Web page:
This is historical material “frozen in time”. The website is no longer updated and links to external websites and some internal pages may not work.

Search form

Integrating Climate Change into National Security Planning

Ambassador Susan Rice and Senior Advisor Brian Deese write about new requirements to fully assess the impacts of climate change on our national security.

Earlier this month, we accompanied President Obama to the G-20 Summit in Hangzhou, China. It was a productive summit across the board. But perhaps the most significant moment came when President Obama and President Xi stood together and formally joined the landmark Paris Agreement, committing the two nations responsible for roughly 40 percent of global carbon emissions to take serious and sustained action to combat climate change.  

For all the challenges and threats we face as a nation—from terrorist groups like ISIL and al Qaeda to increasingly sophisticated cyber attacks, from diseases like Ebola and Zika to Russian aggression in Ukraine—no threat is more terrifying in its global reach or more potentially destructive and destabilizing than climate change. The Department of Defense calls it a “threat multiplier.” The Department of Homeland Security considers it a major homeland security risk.  As President Obama said in China, “the growing threat of climate change could define the contours of this century more dramatically than any other challenge.”

That’s why, today, President Obama took another major step to address the threat of climate change by signing a Presidential Memorandum requiring the federal government to fully consider the impacts of climate change in the development and implementation of all national security policies and plans. First, the President’s memorandum directs 20 agencies from across the government to establish a dedicated working group to identify the U.S. national security priorities related to climate change. Second, it instructs these agencies to develop a Climate Change and National Security Action Plan outlining how they’ll develop and share information on these risks. Third, it directs each agency to develop strategies to address climate-related threats, from impacts on our economy to our food security to the flow of migrants and refugees. The system this memorandum puts into place will ensure that data and insights from climate science become a meaningful component of national security policymaking.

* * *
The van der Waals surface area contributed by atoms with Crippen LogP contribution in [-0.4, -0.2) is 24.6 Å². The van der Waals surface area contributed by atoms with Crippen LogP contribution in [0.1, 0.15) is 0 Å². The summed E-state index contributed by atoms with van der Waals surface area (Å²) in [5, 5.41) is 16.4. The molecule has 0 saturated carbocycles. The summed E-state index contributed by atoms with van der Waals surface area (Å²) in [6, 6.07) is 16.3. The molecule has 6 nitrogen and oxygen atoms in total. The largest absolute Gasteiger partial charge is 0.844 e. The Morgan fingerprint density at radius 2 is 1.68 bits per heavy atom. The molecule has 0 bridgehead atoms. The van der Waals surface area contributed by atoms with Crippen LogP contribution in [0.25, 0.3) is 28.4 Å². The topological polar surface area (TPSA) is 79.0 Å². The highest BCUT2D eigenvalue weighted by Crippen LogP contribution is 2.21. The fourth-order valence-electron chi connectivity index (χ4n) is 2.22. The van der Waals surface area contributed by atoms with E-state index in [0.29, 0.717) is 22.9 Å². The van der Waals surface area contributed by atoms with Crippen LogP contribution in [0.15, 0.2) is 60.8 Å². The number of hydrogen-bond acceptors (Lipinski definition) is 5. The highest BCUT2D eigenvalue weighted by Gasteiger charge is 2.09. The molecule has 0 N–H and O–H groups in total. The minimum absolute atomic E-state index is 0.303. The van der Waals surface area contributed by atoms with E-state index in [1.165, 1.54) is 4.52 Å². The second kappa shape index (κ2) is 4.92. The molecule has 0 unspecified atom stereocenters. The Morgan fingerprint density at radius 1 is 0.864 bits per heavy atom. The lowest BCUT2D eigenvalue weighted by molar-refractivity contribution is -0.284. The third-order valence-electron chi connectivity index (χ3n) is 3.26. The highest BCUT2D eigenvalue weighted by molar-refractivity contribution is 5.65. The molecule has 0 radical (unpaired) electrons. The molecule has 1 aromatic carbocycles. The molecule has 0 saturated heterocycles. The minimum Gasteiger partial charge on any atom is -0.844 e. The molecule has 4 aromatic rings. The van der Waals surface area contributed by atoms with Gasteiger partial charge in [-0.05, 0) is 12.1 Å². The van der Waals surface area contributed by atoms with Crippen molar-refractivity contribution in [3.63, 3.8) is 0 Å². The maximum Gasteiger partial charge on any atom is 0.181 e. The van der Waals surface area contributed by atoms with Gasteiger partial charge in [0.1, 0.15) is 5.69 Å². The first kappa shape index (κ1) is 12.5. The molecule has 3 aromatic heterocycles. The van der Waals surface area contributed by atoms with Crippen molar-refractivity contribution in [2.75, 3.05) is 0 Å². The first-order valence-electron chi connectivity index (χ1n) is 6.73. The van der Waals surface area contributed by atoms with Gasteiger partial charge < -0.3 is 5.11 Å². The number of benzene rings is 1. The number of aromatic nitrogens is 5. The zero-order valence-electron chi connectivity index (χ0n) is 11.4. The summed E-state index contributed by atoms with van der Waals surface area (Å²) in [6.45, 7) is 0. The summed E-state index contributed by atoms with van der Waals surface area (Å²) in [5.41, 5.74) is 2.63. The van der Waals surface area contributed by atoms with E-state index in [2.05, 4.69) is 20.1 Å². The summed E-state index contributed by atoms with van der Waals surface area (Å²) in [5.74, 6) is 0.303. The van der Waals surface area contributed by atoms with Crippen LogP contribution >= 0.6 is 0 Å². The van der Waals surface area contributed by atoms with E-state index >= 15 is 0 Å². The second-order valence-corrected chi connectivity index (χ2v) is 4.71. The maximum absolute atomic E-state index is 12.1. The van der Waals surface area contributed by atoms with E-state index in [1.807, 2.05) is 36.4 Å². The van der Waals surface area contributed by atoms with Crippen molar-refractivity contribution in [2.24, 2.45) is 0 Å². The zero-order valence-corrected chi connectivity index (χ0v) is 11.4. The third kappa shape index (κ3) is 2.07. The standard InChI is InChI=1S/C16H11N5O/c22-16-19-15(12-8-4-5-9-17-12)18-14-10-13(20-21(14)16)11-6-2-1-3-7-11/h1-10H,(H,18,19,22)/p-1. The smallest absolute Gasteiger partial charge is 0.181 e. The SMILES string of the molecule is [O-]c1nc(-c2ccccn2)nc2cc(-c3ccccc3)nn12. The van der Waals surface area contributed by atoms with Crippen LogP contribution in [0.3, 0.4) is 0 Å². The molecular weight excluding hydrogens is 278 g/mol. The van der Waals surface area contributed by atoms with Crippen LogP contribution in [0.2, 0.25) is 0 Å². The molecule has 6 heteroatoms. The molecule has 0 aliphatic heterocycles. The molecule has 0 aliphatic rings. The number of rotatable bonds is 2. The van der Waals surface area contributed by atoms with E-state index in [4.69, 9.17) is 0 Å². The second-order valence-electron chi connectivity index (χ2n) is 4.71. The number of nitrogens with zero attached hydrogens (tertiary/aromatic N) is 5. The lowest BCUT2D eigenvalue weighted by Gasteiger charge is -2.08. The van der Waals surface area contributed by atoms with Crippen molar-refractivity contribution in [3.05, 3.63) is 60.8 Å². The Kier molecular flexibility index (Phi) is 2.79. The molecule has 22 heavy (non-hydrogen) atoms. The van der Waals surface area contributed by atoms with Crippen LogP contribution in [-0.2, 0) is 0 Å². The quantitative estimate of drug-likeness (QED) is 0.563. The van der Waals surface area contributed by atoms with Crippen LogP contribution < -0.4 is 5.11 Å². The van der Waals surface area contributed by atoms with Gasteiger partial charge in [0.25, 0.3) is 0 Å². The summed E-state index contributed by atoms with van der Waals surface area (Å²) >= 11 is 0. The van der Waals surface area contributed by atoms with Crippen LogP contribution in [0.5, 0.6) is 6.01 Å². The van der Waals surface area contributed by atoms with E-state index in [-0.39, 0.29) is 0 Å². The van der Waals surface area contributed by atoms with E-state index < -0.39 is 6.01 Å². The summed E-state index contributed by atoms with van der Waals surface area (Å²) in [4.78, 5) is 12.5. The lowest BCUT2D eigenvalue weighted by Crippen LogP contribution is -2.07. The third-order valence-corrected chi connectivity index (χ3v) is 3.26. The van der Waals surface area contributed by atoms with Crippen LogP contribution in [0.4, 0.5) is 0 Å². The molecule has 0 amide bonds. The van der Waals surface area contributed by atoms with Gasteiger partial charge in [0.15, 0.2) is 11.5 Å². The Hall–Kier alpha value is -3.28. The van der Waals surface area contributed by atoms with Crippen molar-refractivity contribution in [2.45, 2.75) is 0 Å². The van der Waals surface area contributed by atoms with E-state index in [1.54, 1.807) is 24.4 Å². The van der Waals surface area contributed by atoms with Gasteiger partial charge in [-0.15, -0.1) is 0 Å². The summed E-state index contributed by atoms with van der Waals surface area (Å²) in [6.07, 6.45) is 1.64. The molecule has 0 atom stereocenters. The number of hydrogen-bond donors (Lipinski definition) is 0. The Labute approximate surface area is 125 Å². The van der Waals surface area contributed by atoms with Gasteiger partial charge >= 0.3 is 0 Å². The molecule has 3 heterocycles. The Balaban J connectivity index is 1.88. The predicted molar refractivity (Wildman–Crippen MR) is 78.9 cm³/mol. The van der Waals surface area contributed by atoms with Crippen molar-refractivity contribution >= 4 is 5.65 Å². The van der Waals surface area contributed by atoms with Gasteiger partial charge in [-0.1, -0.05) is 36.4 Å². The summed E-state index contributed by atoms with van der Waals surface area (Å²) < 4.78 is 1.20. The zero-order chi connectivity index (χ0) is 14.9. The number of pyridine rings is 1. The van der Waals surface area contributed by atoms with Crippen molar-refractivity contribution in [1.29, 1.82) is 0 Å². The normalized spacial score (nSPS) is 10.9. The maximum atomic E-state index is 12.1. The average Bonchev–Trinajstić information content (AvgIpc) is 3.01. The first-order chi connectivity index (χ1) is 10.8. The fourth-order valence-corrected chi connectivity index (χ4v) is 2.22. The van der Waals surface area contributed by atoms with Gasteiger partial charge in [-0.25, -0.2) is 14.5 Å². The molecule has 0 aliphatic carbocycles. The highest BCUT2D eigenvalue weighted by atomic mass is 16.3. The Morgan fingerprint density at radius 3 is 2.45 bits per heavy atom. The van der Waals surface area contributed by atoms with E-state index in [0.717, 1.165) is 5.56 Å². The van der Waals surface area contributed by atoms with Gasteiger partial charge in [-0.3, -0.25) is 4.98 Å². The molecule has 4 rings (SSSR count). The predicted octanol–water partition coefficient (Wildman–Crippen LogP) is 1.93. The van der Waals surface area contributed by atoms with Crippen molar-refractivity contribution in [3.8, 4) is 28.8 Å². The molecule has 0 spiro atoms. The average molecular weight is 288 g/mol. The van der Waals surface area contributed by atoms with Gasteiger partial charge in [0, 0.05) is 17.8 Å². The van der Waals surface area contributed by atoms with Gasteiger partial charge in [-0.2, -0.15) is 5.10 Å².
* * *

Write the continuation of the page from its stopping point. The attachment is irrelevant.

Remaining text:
The President’s memorandum is supported by a National Intelligence Council report, also released today, which finds that climate change is already having significant impacts—and that these are “likely to pose significant national security challenges for the United States over the next two decades,” including straining our military operations and bases.  

Already, we’ve witnessed the instability and harm caused by rising sea levels, dramatic flooding, regional droughts, extreme heat, and severe weather events in many parts of the world. A devastating drought contributed to the early unrest and eventual conflict in Syria, as water shortages and crop failures led farmers to abandon their homes in search of more stable sources of food and water. More than 100 million people now live less than one meter above sea level, and the expected pace of sea level rise means that these people will be at increasing risk during this century. In the Arctic, melting sea ice is increasing the potential for international tension as competition for the region’s vast natural resources grows. That’s why the Administration proposed in 2015 to accelerate the acquisition of a replacement heavy icebreaker for the Arctic and began planning for the construction of additional icebreakers. And this year, the Administration requested $150 million from Congress to accelerate production of a new Polar Icebreaker, and the Administration continues to call on Congress to provide this critical funding to the U.S. Coast Guard this year. 

The report found that, around the world, climate change will only continue to threaten the stability of countries, heighten social and political tensions, increase health risks, jeopardize food security, and negatively impact economic growth. These effects will be especially pronounced as populations continue to concentrate in coastal areas, drought-prone regions, and other vulnerable areas. 

Given the scale of this threat, it’s imperative that policymakers have clear and accurate information and assessments to weigh how the impacts of climate change will affect our national security. Just as we work to defeat any adversary before they have the ability to attack, we must similarly prepare for and mitigate the impacts of climate change. The security of our nation—and the well-being of our world—depends on it.